Great Braxted

Pages 108-111

An Inventory of the Historical Monuments in Essex, Volume 3, North East. Originally published by His Majesty's Stationery Office, London, 1922.

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In this section


(O.S. 6 in. (a)xxxv. S.W. (b)xlv. N.W. (c)xlv. N.E.)

Great Braxted is a parish and hamlet 2½ m. E. of Witham. The church and Tiptree Priory are the principal monuments.

Great Braxted, the Parish Church of All Saints


b(1). Parish Church of All Saints (Plate, p. 109) stands in Braxted Park. The walls are of septaria mixed with flint, freestone and Roman bricks; the dressings are of clunch and Roman bricks, and the roofs are tiled. The Nave and the W. half of the Chancel were built early in the 12th century when the church probably terminated eastwards in an apse. Early in the 13th century this apse was removed and the chancel extended to its present length; shortly afterwards the West Tower was added but it is doubtful whether it was ever completed. The South Porch was added in the 15th century. The church was restored in the 19th century when the North Chapel and Vestry were added, the chancel-arch rebuilt and the timber belfry and spire probably renewed.

The coursed rubble walling of the chancel is interesting.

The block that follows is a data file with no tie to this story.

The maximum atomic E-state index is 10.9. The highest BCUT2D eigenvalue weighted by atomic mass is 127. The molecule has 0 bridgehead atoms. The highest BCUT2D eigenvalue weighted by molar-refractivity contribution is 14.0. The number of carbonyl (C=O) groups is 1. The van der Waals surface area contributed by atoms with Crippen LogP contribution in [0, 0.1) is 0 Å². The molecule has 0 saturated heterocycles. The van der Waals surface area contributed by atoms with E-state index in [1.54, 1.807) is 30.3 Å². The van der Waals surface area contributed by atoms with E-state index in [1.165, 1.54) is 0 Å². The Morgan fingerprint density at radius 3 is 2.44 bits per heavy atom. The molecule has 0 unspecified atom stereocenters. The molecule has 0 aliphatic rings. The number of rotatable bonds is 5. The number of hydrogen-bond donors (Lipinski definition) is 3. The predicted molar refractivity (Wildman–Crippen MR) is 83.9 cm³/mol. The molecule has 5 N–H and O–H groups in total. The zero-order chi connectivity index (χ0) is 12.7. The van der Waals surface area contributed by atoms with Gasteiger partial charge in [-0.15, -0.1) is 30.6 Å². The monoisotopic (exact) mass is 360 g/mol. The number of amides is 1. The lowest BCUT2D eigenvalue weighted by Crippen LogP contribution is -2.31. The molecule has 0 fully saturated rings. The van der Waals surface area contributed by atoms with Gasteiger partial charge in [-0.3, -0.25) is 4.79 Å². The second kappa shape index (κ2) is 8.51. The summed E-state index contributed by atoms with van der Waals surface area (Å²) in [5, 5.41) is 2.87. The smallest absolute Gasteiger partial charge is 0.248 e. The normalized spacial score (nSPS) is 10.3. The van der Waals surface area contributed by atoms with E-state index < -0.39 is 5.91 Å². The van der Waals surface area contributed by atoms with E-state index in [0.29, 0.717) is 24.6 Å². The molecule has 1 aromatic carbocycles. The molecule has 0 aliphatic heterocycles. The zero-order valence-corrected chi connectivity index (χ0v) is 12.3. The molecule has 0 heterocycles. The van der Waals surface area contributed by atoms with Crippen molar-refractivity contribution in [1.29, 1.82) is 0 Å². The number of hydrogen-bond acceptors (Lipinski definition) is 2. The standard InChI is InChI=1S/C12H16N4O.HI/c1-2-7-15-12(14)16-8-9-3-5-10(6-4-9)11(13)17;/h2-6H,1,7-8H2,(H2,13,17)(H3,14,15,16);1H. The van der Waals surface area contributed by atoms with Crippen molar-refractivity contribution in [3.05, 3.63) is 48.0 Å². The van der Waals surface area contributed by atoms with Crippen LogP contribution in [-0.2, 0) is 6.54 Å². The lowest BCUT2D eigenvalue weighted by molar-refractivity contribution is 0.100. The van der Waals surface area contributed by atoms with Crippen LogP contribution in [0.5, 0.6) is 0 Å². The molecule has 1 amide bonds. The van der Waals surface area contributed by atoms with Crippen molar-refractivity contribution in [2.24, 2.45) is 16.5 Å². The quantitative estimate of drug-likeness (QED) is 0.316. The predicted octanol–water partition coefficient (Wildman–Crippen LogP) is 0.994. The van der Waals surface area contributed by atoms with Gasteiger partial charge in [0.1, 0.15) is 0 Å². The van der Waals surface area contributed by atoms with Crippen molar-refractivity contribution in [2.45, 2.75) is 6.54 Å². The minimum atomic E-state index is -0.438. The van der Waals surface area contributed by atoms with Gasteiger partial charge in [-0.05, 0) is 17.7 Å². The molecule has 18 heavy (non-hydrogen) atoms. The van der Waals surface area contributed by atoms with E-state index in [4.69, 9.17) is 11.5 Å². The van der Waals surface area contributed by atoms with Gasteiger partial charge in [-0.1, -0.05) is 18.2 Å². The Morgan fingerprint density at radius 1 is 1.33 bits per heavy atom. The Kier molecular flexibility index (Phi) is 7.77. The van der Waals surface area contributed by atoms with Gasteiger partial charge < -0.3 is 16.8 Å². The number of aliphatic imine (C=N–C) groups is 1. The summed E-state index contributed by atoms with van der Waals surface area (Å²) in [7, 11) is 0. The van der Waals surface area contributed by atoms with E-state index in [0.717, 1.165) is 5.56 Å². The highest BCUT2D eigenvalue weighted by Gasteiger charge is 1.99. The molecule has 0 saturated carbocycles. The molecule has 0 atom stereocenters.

Architectural Description—The Chancel (32 ft. by 16½ ft.) has in the E. wall three 13th-century lancet windows, almost entirely modern externally. There is a break in the N. and S. walls of the chancel showing the junction of the 12th and 13th-century work; the 12th-century work shows traces of an inward curvature at this point suggesting the spring of a former apse; this is most apparent in the N. wall; the 12th-century walls are of coursed rubble and on the N. side have regular courses of tufa and Roman tiles, two courses being set herring-bone-wise. In the N. wall are three windows, the two eastern are 13th-century lancets both partly restored; the westernmost window is of early 12th-century date and with a round head of tufa. In the S. wall are four windows of which the three eastern are 13th-century lancets completely restored externally; the westernmost window is in two divisions, the upper a lancet light and the lower a square-headed 'low-side' window, much restored externally, both are probably of the 13th century; W. of the second window are the external jambs of a 13th-century doorway, now blocked. E. of the easternmost window on each side are the socket holes for a beam formerly across the chancel. The chancel-arch is modern.